The 17th International Cuisine Day at the Polytechnic of Namibia (Poly) took place last Wednesday at the Engineering Basement under the theme “Mpo detu kwetunanga yira mucuko”, meaning; ‘Our cultures blossom like flowers’.
Poly had the pleasure of introducing visitors to cuisines from countries such as Austria, India, Kenya, Nigeria, Zambia, Zimbabwe, Angola and Botswana while Namibia was represented by all the indigenous cultural groups.
The Kenyan stall was hosted by Catharine Wambui who prepared pilau, chipatis and samosas; all mouthwatering dishes enjoyed widely in the East African country.
“Food preferences differ among individuals with regard to their cultures such as eating traditional foods. In Kenya, we have 42 different tribes but chipatis are like a legacy; usually prepared whenever there is a celebration,” said Wambui.
The stalls that attracted most people were those of the Angolans, Austrians and Zambians.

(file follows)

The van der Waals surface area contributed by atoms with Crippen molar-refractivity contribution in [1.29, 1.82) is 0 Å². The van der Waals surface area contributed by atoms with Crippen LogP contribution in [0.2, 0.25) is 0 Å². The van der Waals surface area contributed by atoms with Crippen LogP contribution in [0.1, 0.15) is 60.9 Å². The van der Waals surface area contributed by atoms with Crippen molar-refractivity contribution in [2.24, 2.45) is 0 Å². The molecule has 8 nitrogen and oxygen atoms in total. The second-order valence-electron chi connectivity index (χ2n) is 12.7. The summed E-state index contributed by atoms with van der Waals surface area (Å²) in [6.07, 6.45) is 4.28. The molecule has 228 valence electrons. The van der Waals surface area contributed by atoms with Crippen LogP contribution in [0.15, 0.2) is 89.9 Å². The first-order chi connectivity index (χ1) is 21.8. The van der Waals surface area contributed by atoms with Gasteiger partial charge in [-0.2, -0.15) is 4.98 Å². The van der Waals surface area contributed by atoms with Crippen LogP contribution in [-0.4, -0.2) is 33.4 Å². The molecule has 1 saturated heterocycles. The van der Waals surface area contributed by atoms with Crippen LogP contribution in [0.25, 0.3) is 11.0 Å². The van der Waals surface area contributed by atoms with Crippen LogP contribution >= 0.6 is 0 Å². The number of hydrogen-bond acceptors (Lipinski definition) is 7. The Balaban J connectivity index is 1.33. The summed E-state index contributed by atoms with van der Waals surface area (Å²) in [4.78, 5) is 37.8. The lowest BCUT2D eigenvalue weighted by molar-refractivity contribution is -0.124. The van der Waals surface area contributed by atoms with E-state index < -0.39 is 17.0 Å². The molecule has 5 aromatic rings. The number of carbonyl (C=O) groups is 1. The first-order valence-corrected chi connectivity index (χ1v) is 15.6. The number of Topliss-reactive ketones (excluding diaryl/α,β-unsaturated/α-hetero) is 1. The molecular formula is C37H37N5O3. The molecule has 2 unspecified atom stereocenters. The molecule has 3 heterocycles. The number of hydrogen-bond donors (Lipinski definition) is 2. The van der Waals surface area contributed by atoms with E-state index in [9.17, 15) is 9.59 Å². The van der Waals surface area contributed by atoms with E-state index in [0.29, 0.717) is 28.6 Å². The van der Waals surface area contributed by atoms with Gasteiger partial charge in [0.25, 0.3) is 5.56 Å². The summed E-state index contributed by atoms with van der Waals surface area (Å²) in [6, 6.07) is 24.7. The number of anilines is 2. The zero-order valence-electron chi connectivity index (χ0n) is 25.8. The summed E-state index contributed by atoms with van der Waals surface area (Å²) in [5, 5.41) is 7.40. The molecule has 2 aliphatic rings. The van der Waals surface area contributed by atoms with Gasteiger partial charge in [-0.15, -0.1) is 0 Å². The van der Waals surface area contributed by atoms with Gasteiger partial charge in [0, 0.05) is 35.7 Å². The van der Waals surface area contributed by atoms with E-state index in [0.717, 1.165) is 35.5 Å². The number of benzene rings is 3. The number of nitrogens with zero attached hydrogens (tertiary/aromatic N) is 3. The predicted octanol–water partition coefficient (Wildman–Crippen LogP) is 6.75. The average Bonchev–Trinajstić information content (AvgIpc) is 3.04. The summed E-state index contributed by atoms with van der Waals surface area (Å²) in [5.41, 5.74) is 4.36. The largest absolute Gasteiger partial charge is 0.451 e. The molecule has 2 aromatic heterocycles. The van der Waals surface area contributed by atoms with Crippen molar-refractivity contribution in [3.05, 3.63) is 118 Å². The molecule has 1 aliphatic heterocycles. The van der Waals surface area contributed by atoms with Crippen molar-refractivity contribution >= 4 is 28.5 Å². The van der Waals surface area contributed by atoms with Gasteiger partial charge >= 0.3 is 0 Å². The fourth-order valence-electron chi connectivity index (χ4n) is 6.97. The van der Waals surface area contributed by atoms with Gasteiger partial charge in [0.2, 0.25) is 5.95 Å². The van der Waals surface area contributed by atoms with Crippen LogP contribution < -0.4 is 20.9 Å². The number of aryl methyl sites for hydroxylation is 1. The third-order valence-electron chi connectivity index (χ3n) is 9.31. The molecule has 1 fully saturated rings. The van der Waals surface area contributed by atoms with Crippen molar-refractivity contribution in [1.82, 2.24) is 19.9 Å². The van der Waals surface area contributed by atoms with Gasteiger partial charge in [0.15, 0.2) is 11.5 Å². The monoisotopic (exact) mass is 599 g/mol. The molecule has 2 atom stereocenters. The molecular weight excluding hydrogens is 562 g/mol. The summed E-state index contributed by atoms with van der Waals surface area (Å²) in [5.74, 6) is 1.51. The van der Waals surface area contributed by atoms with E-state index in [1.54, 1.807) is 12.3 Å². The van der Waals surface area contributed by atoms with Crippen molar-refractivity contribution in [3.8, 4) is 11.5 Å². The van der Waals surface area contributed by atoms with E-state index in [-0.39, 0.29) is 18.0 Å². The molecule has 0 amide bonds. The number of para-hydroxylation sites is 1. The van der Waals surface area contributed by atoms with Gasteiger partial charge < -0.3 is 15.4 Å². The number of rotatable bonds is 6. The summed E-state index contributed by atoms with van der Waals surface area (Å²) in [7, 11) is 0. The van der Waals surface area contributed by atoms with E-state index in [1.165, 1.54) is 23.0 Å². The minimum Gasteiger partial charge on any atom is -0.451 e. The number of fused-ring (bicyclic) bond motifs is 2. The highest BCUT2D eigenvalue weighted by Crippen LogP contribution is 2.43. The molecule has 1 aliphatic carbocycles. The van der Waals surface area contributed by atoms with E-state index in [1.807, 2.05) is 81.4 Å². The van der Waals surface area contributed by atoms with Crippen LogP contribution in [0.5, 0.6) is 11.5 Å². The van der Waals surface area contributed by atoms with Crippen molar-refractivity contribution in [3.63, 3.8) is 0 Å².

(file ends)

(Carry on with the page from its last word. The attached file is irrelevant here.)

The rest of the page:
The Angolans with their Muamba de Jiguba - a mixture of chicken, mushroom, Russian sausages, carrots and beans - had a long queue of people waiting to taste the delicacy. Among their traditional foods, the Angolans also prepared the cassava leaves and cachupa.
By 11am, the Zambian stall had already been closed because their traditional foods were sold out.
“I have tasted 90% of the different traditional foods prepared here today and I give credit to Zambia. They have the most delicious foods thus far; no wonder their food finished so fast,” said a local student, Bonita.
Austrian national, Christina Zaps who has only been in Namibia for a week, showcased a potato salad and pork meat in a different way compared to most cultures.
“Our potato salad is a mixture of boiled potatoes, chopped onions, vinegar, salt, pepper and oil whereas our typical food is comprised of pork meat; we just add flour, scrapple bread, Austrian spices and lemon and it should be fried,” Zaps beamed.
Our very own Damaras were also present with their usual donkey meat - considered a delicacy with none parallel to it in this community - prepared by Roslyn Kauueha.
Around mid-day when the cuisine session of the cultural festival was closing, the Nigerian, Zimbabwean and Oshiwambo stalls still had a lot of food to take back home.